“cognitive approach that determines how readers engage with a text.” ... “the mental strategies, approaches or purposes that readers use to negotiate their way into, around and between texts. Three broad aspects were measured ... [students ability to]

-  “Access and retrieve – this aspect focuses on the skills associated with finding and collecting information from

texts. About one-quarter of the PISA assessment was made up of access and retrieve tasks.

- “Integrate and interpret – this aspect involves processing information, sometimes across different parts of a text,

to make internal sense of the text. About half of the PISA assessment was made up of integrate and interpret tasks.

- “Reflect and evaluate – this aspect involves drawing on information, ideas or values external to the text, including evaluation of the text drawing on personal experience or knowledge of the world. About one-quarter of the PISA assessment was made up of reflect and evaluate tasks.”

 Mauritius, with its massive educational system including compulsory schooling until 16 years of age, now hovering on track to becoming a high-income country, comes out poorly, only 59th out of the 75 countries compared. Why?

 “The language question, stupid!” is the short answer – to borrow from Bill Clinton’s advisor, who coined the famous “The economy, stupid!” as the Democrat’s central campaign slogan – and this should be any Education Minister’s central campaign slogan on how to improve the education system.

 In order to make a comparison, we looked for all countries in the PISA study with populations either less than Mauritius or more than Mauritius by not more than 5 times. There are 21 in this category of “small population countries” that do better than Mauritius. What difference is there? It’s easy: they almost all teach in the mother tongue. (The countries with big populations that do better than Mauritius obviously all have mother tongue medium, too.) See the list below of those countries with relatively small populations that have, in fact, done better than Mauritius. All of them, with two exceptions, use the mother tongue as medium of instruction. That is the difference. The only exceptions are Singapore and Trinidad & Tobago, which use English. Here, there is an important difference between these two countries and Mauritius. There, English is at least a living lingua franca or vernacular – what people use between communities at the Post Office, on the bus, or during medical consultations – unlike Mauritius, where the lingua franca is Mauritian Kreol.

 Costa Rica - 4.9 million population – medium is Spanish

Croatia – 4 million – medium is Croatian

Denmark – 5 million – medium is Danish

Estonia – 1.2 million – medium is Estonian

Finland – 5 million – medium is Finnish

Iceland – 300,000 – medium is Icelandic

Ireland – 5 million – medium is 70% Gaelic in the Gaelic-speaking areas, English in the rest where English is mother-tongue.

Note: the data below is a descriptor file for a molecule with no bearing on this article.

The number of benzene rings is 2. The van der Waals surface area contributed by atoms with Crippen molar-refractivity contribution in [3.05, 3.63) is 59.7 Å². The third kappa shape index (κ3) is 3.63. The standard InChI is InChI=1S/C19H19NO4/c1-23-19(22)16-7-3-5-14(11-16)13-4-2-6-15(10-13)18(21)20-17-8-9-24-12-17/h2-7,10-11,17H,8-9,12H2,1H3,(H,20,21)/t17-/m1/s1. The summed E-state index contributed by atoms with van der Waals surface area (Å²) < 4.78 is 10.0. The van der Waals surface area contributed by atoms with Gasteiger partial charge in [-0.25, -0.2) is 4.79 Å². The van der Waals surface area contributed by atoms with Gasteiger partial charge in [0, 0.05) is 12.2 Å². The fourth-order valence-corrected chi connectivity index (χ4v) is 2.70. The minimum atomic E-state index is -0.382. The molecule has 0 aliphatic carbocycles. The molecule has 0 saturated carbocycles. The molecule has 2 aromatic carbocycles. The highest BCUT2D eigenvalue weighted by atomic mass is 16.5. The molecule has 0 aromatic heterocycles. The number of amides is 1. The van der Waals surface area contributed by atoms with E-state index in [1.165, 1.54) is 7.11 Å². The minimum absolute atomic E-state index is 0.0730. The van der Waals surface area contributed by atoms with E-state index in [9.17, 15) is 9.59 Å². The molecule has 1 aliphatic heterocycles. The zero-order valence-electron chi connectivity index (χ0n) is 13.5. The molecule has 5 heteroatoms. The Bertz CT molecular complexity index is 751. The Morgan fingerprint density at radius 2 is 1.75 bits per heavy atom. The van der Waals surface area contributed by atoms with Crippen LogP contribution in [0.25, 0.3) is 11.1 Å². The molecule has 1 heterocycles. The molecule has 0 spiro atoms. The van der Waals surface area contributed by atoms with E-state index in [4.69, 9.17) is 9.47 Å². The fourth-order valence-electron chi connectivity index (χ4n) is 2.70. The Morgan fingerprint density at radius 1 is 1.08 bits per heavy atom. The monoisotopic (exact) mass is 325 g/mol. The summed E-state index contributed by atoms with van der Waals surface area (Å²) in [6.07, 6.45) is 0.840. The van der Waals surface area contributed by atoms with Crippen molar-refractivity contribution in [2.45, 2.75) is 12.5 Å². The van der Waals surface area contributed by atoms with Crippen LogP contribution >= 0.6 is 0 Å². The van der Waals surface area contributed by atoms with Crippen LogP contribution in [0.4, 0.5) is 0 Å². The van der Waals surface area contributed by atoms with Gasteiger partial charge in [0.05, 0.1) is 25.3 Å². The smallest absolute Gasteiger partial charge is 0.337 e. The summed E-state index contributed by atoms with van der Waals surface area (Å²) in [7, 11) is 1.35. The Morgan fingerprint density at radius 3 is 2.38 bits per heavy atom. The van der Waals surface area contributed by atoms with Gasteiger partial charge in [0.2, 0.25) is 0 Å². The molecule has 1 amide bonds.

Latvia – 2 million – medium is Latvian

Liechtenstein – 37,000 – medium is German

Lithuania – 3 million – medium is Lithuanian

Luxembourg – 500,000 – medium is Letzeburgesch, then German from Form I.

Macao-China – 575,000 – Cantonese medium. 

Malta – 500,000 – medium is Maltese and English

Montenegro; 600,000 is Montenegran

New Zealand – 5 million – medium is English (home language of vast majority)

Norway – 5 million – medium is Norwegian

Singapore – 5.5 million – medium is English (note that vernacular there is English)

Slovak Republic – 5 million – medium is Slovakian

Slovenia – 2 million – medium is Slovenian

Trinidad and Tobago – 1.3 million – medium is English (note that there the vernacular is English)

Uruguay  - 3.4 million – Medium is Spanish

 Ms Harelle, blind to the advantages of mother tongue medium for high-level multi-lingual education, says, other languages than the mother tongue are “beaucoup plus utiles que le kreol qu’on parle deja a la maison.

 Talking of utility, it would be useful for Ms. Harelle, and the Minister too for that matter, to read the studies that show the harm done to children by the suppression in schools of the mother tongue that they “parle deja a la maison”. The International Hearing on the Harm Done to Children by the Suppression of the Mother Tongue in Schools held by LPT in 2009 showed in its findings that the harm is cognitive as well as emotional. In fact, suppressing the mother tongue is extremely harmful. Which is why Mauritian Kreol should become the medium for teaching of mathematics, science, and all content subjects for at least the first 6-8 years of school. English, after being taught as a subject from the first to the fourth year, can be used as medium for teaching Music or Physical Education which are not linguistically demanding subjects in Std 5. Only after 6 to 8 years of studying English, can English be used as a medium. Other European and Oriental languages can be introduced as subjects, of course. And children whose scaffolding in their mother-tongue development is solid and developed to a high level will be able to transfer their linguistic skills quite easily to other languages, and think in any language much better than than those hurled too soon into a non-mother-tongue medium.

 Alain Ah-Vee, Anne-Marie Joly and Lindsey Collen

For Ledikasyon pu Travayer, 25 August, 2015.